Bottom Line: Nail-biting adoption saga with a happy ending

by Nicholas Weinstock

Book of the week
[STARS 1]

Oscar does it all. As a personal assistant to publishing company pooh-bah Dawn, who is so demanding she makes Cruella de Vil look like the Little Mermaid, he oversees every detail of his boss's life, from her business appointments to whether or not her caddish boyfriend is cheating on her. But when Dawn asks him to plan her lavish wedding and orders him to keep it top secret, Oscar decides that he no longer wants to win the Oscar for Best Flunky in a Supporting Role. He has reached his limit, but luckily for him, his boss's platinum AmEx has not. In this light and funny first novel—written by a former publishing assistant—crass corporate politics are easy to laugh at, but the story has a sweet side, too. Enlisting the help of a bridal magazine columnist named Lauren LaRose, Oscar finds himself falling in love with her while mulling whether to go with a tiered or stacked cake. Too bad that Lauren, who gives great female perspective to the book by relating some of the most horrifying blind-date stories in history, thinks that Oscar is planning his own wedding—to someone else. (Cliff Street, $22)

Bottom Line: Give a copy to your boss—anonymously

>GENERATION EX Karen Karbo Finally, a funny alternative to all those self-righteous self-help books. In this account of life after marriage, the author shares her own messy experiences to mine the humor beneath the hurt. (Bloomsbury, $24.95)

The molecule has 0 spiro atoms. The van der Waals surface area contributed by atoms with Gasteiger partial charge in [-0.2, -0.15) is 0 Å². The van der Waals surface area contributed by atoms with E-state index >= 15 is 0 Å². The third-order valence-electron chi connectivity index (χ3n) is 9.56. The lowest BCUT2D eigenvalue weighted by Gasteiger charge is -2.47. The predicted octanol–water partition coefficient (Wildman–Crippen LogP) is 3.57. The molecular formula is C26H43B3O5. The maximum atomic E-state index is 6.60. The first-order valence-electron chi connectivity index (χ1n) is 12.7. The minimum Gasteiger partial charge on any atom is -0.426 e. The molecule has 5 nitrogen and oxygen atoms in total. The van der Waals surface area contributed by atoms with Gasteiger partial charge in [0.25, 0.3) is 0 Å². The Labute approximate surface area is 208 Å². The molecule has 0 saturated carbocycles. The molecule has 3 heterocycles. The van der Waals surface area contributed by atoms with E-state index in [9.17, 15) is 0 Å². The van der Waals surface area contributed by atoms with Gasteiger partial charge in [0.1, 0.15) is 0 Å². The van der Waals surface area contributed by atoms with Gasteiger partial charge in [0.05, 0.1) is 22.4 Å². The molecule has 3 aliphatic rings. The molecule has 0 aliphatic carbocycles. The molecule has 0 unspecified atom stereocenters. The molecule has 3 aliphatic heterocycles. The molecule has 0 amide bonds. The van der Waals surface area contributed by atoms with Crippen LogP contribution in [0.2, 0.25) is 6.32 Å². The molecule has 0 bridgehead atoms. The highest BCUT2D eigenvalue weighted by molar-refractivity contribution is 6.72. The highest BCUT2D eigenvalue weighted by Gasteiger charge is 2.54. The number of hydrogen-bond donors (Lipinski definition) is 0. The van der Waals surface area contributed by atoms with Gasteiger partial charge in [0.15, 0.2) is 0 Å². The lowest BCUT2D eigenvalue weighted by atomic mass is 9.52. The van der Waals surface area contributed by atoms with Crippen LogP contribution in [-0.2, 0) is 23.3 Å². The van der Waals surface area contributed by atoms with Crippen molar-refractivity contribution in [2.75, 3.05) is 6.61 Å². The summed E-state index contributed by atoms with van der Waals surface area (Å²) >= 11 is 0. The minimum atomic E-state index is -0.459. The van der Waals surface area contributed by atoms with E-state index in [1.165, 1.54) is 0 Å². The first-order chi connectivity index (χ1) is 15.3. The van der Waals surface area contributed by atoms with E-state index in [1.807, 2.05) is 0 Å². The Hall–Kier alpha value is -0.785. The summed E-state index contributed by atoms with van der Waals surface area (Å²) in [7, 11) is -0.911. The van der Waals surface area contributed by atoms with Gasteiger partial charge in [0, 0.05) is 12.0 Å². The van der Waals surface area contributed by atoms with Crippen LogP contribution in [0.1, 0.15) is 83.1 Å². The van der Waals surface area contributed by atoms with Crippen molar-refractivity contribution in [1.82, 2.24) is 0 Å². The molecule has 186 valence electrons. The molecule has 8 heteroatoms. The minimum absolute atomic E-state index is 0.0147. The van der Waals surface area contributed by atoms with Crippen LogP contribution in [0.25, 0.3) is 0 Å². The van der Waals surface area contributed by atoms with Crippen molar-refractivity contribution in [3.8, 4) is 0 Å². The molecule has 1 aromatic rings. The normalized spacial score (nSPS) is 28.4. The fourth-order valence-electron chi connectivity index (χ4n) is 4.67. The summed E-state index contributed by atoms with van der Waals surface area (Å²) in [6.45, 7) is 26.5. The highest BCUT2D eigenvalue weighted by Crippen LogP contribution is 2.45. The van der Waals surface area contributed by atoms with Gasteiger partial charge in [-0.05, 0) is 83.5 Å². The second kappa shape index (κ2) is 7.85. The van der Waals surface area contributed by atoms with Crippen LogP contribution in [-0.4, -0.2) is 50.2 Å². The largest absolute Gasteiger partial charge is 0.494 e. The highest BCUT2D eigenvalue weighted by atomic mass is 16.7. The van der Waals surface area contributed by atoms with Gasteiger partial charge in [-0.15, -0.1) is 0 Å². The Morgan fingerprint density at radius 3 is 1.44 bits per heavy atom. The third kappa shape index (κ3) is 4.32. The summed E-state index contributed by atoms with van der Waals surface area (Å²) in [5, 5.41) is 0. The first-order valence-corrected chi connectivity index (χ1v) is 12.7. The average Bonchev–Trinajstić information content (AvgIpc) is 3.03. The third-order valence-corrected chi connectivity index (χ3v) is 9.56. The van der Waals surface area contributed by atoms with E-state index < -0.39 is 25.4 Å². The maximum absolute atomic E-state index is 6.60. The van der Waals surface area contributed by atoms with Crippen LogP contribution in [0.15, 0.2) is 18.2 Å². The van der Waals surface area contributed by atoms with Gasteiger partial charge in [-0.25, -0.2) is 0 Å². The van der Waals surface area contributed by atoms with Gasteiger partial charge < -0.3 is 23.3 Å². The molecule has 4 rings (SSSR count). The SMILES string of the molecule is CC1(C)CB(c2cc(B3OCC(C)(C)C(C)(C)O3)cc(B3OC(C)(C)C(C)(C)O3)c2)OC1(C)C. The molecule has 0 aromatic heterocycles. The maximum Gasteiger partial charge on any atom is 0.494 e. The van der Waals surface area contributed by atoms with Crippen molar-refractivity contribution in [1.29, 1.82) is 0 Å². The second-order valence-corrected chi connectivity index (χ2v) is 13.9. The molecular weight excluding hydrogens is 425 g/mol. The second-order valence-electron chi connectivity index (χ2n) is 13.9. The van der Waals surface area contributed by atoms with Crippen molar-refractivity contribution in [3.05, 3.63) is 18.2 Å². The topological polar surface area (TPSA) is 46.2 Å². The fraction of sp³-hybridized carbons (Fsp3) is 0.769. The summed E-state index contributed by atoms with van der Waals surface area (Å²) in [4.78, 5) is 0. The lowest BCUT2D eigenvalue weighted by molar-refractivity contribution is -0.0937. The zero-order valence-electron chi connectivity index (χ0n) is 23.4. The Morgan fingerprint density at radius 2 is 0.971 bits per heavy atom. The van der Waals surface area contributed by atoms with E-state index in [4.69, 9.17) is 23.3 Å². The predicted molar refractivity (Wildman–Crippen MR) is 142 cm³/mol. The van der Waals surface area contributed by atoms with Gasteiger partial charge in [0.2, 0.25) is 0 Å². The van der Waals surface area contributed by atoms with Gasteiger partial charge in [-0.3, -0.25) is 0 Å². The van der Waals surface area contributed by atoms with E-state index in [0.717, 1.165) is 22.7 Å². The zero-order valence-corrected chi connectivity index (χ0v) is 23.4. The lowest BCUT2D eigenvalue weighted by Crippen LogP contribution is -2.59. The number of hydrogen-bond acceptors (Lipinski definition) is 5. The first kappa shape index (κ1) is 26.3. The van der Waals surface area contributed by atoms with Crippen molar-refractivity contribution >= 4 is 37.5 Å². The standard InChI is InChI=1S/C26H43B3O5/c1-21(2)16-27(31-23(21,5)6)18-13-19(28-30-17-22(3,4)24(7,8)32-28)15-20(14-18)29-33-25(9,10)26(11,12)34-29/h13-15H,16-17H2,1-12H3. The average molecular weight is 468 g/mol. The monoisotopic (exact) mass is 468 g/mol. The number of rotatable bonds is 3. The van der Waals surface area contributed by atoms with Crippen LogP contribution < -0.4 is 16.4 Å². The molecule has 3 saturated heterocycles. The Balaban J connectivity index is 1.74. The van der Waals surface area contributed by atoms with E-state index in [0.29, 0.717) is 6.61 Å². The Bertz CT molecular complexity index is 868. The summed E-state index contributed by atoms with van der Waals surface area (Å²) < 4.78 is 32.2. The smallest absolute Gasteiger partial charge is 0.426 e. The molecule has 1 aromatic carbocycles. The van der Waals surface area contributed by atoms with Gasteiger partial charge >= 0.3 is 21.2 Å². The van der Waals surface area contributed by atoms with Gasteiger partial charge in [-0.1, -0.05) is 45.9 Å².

SYLVIA AND TED Emma Tennant

You don't need to be well-versed in poetry to be riveted by this fictionalized story of a doomed literary love triangle—the affairs of Ted Hughes with Sylvia Plath and Assia Wevill. (Henry Holt, $22)

IN HARM'S WAY Doug Stanton In 1945, the USS Indianapolis was sunk by a Japanese submarine. Stanton tensely tells how four days of shark attacks and hypothermia killed hundreds. (Henry Holt, $25)

>Bob Dole

After three failed runs at the Presidency, Bob Dole knows this much about what it takes to earn a lease at the White House: "You've got to have a backbone, but you've also got to have a funny bone." Dole is certainly overqualified on the latter count: When he's not doing tongue-in-cheek commercials for Pepsi, Dole, 77, a partner at a D.C. law firm, collects quips from West Wing wags throughout history. In his compendium Great Presidential Wit (...I Wish I Was in the Book) (Scribner, $19.95), Dole presents such gems as:

•"Whenever I hear anyone arguing for slavery, I feel a strong impulse to see it tried on him personally."—Abraham Lincoln.

•"A muttonhead, after an education at West Point—or Harvard—is a muttonhead still."—Theodore Roosevelt.

•"If you don't say anything, you won't be called on to repeat it."—Calvin Coolidge.

•"The best way to give advice to your children is to find out what they want and then advise them to do it."—Harry Truman.

•Asked by a golf lover what his handicap was, Ronald Reagan replied, "Congress."

  • Contributors:
  • Cynthia Sanz,
  • Kim Hubbard,
  • Erica Sanders,
  • Linda Kramer,
  • Jennifer Wulff.